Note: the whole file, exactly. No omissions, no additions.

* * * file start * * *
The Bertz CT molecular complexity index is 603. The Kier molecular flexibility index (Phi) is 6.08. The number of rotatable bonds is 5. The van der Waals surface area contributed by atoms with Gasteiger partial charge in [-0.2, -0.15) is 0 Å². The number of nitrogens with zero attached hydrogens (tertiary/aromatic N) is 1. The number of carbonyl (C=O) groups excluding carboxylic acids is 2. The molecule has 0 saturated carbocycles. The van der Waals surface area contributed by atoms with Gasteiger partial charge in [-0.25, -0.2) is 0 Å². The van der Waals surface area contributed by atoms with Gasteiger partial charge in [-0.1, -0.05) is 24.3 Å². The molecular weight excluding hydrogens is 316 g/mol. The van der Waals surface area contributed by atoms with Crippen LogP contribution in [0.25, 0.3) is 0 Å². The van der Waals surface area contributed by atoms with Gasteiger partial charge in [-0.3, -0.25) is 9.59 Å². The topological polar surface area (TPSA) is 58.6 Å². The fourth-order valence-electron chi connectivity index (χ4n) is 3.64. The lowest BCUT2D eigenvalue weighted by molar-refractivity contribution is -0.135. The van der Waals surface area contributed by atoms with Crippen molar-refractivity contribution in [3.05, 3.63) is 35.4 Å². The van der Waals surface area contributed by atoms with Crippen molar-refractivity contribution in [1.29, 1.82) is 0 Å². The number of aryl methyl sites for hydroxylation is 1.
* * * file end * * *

The Bertz CT molecular complexity index is 603. The Kier molecular flexibility index (Phi) is 6.08. The number of rotatable bonds is 5. The van der Waals surface area contributed by atoms with Gasteiger partial charge in [-0.2, -0.15) is 0 Å². The number of nitrogens with zero attached hydrogens (tertiary/aromatic N) is 1. The number of carbonyl (C=O) groups excluding carboxylic acids is 2. The molecule has 0 saturated carbocycles. The van der Waals surface area contributed by atoms with Gasteiger partial charge in [-0.25, -0.2) is 0 Å². The van der Waals surface area contributed by atoms with Gasteiger partial charge in [-0.1, -0.05) is 24.3 Å². The molecular weight excluding hydrogens is 316 g/mol. The van der Waals surface area contributed by atoms with Crippen LogP contribution in [0.25, 0.3) is 0 Å². The van der Waals surface area contributed by atoms with Gasteiger partial charge in [-0.3, -0.25) is 9.59 Å². The topological polar surface area (TPSA) is 58.6 Å². The fourth-order valence-electron chi connectivity index (χ4n) is 3.64. The lowest BCUT2D eigenvalue weighted by molar-refractivity contribution is -0.135. The van der Waals surface area contributed by atoms with Crippen molar-refractivity contribution in [3.05, 3.63) is 35.4 Å². The van der Waals surface area contributed by atoms with Crippen molar-refractivity contribution in [1.29, 1.82) is 0 Å². The number of aryl methyl sites for hydroxylation is 1.